Sailing is underway at the 2016 Summer Olympics in Rio de Janeiro, a competition that is pitting athletes not only against each other, but against the health hazard that is Rio’s water.
The water off Rio’s coast, such as in Guanabara Bay, is overrun with pollution and sewage to the point that Olympic rowers, swimmers, and sailors have been told to take extra precautions to ensure that they minimize direct contact with the water.
We asked Geoff Trussell, chair of the Department of Marine and Environmental Sciences and director of the Marine Science Center at Northeastern, how the pollution affects the aquatic ecosystem in Rio and what can be done to clean up the problem
How would you describe the water ecosystems around Rio? How do they differ from those in New England?
Given its tropical location, Rio receives considerably more rainfall than the New England region. This, coupled with the comparatively higher topographic relief around the city, can exacerbate floods and landslides. Like coastal cities in New England, there is major coupling between the land and sea that can create major environmental challenges under high population density as well as high urbanization and agricultural activity. These challenges are more acute in Rio compared to a city like Boston because the infrastructure that handles the movement of water through Rio and the treatment of its sewage is comparatively poor.
The main culprit appears to be untreated human waste, which has led to high levels of viruses and bacteria. What problems can that cause for a water ecosystem?
Human waste is the most notorious of the problems but I also suspect that agricultural runoff, e.g., fertilizer and manure, is also contributing to the deterioration of water quality around Rio. Regardless of the ultimate source, all of these pathways can enrich coastal waters with nutrients, and such enrichment can lead to exponential increases of phytoplankton and algal growth. The problem arises when all of this new growth begins to die and decay due to light or nutrition limitations. The decomposition of this organic matter depletes oxygen in the water column, potentially leading to “dead zones.”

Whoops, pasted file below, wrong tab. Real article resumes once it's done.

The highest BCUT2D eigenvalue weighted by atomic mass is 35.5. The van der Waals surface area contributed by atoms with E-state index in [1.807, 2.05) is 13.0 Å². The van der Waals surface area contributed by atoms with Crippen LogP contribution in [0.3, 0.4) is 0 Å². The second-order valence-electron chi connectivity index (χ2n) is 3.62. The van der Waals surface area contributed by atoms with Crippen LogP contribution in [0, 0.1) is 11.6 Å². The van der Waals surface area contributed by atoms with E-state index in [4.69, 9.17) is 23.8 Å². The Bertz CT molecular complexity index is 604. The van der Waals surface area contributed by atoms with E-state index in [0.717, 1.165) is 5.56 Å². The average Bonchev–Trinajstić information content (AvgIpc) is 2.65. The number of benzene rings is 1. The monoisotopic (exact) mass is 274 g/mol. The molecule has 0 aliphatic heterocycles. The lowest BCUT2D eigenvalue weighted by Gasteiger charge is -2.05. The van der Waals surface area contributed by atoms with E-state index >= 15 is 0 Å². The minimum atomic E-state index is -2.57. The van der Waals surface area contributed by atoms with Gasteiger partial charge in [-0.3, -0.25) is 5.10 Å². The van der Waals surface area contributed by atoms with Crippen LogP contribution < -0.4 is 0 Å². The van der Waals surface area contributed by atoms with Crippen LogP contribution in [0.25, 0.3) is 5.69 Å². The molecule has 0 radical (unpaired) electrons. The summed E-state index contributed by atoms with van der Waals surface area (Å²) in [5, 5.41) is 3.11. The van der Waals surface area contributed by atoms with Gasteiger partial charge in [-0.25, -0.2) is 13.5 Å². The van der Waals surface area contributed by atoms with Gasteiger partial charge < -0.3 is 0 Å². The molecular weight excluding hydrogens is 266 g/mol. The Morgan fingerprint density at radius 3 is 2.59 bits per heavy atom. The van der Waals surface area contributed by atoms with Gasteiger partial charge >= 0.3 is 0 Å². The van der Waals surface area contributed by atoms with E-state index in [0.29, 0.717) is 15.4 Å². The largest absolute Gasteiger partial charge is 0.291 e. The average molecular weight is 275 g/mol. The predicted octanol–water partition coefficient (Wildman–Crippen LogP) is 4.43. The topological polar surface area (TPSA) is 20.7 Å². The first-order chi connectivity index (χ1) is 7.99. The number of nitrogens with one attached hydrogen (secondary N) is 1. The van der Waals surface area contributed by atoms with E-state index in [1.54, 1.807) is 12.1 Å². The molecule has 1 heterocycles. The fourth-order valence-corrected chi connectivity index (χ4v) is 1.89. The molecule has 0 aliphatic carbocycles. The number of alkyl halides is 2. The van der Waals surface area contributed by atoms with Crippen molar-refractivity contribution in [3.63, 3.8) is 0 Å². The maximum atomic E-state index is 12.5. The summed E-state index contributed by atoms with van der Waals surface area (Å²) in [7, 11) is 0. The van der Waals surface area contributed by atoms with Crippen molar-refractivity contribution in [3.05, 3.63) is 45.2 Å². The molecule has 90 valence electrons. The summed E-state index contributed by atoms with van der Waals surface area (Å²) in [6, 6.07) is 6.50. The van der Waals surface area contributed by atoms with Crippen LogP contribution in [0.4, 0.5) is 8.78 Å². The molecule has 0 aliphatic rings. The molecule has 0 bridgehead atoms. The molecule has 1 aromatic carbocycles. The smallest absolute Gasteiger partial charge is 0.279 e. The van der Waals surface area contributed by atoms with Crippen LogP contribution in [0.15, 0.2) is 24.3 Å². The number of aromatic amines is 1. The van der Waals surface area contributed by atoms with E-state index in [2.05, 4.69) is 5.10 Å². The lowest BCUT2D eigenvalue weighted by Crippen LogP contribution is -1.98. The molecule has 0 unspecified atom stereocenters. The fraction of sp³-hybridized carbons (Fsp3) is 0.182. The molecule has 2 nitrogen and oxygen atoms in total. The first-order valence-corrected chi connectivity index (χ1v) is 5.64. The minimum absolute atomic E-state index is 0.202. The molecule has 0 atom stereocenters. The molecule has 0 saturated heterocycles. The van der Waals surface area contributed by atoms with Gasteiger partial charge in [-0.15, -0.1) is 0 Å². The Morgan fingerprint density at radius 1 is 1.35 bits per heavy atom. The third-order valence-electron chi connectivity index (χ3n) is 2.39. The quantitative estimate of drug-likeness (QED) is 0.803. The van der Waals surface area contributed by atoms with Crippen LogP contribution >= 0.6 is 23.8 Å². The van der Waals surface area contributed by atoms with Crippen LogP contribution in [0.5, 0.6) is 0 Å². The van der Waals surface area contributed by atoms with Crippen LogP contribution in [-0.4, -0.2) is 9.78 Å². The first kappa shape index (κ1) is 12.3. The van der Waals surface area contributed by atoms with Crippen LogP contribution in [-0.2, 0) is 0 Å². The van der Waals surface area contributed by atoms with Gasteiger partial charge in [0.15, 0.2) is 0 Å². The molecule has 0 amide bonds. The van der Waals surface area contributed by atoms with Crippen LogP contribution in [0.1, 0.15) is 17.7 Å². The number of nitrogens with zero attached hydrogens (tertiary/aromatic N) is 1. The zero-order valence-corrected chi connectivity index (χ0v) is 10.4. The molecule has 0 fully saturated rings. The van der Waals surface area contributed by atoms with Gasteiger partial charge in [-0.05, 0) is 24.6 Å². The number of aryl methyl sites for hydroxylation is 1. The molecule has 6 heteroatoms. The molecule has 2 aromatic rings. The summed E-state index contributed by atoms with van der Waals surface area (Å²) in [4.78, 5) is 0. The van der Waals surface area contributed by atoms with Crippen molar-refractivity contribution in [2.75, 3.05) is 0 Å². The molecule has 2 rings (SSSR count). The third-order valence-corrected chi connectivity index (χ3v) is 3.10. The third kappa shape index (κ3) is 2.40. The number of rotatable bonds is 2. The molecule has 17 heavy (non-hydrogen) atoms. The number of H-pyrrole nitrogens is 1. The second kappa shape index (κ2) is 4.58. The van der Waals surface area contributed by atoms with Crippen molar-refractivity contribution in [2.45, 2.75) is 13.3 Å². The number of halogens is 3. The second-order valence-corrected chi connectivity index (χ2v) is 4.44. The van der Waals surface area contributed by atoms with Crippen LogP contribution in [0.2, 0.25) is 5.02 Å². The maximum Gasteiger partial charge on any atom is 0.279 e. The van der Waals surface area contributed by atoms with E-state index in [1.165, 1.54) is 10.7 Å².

Of course, tidal exchange can ameliorate this dynamic by delivering uncontaminated water onshore, but such exchange can only do so much—especially with such sustained nutrient/sewage deliveries to the system. The biggest threats to human health are viruses because bacteria like E. coli do not do well in seawater. I should note, however, that while the media has focused on the coastal bays where many Olympic events will be held, high bacterial loads in the streams and rivers that ultimately feed into Guanabara Bay represent a major health risk to human populations.
What can be done to make the waters off Rio safe? Is it already too late?
It is never too late, and developing solutions for the challenges, which is a major goal of Northeastern’s Urban Coastal Sustainability Initiative, will only become increasingly critical as our coastal populations and their economies grow. The fundamental issue in Rio that needs to be addressed is improved infrastructure that handles and treats sewage. Rio is clearly aware of the problem, but such infrastructure is expensive and this challenge is magnified by the substantial disparities in wealth within Rio and, I suspect, political motivation to effectively address the problem on a broad scale.
The watershed that integrates all of the land-based human activities and delivers them to the coast is agnostic about the socioeconomic status of the communities that reside in it. This reality highlights the importance of interdisciplinary solutions because all of these communities, rich and poor, are ultimately connected with one another in terms of their impact on the system and what it means for quality of life in Rio. The ultimate solution will require sound science and engineering, attention to social and environmental justice, and effective navigation of the significant economic challenges that accompany this level of infrastructural improvement.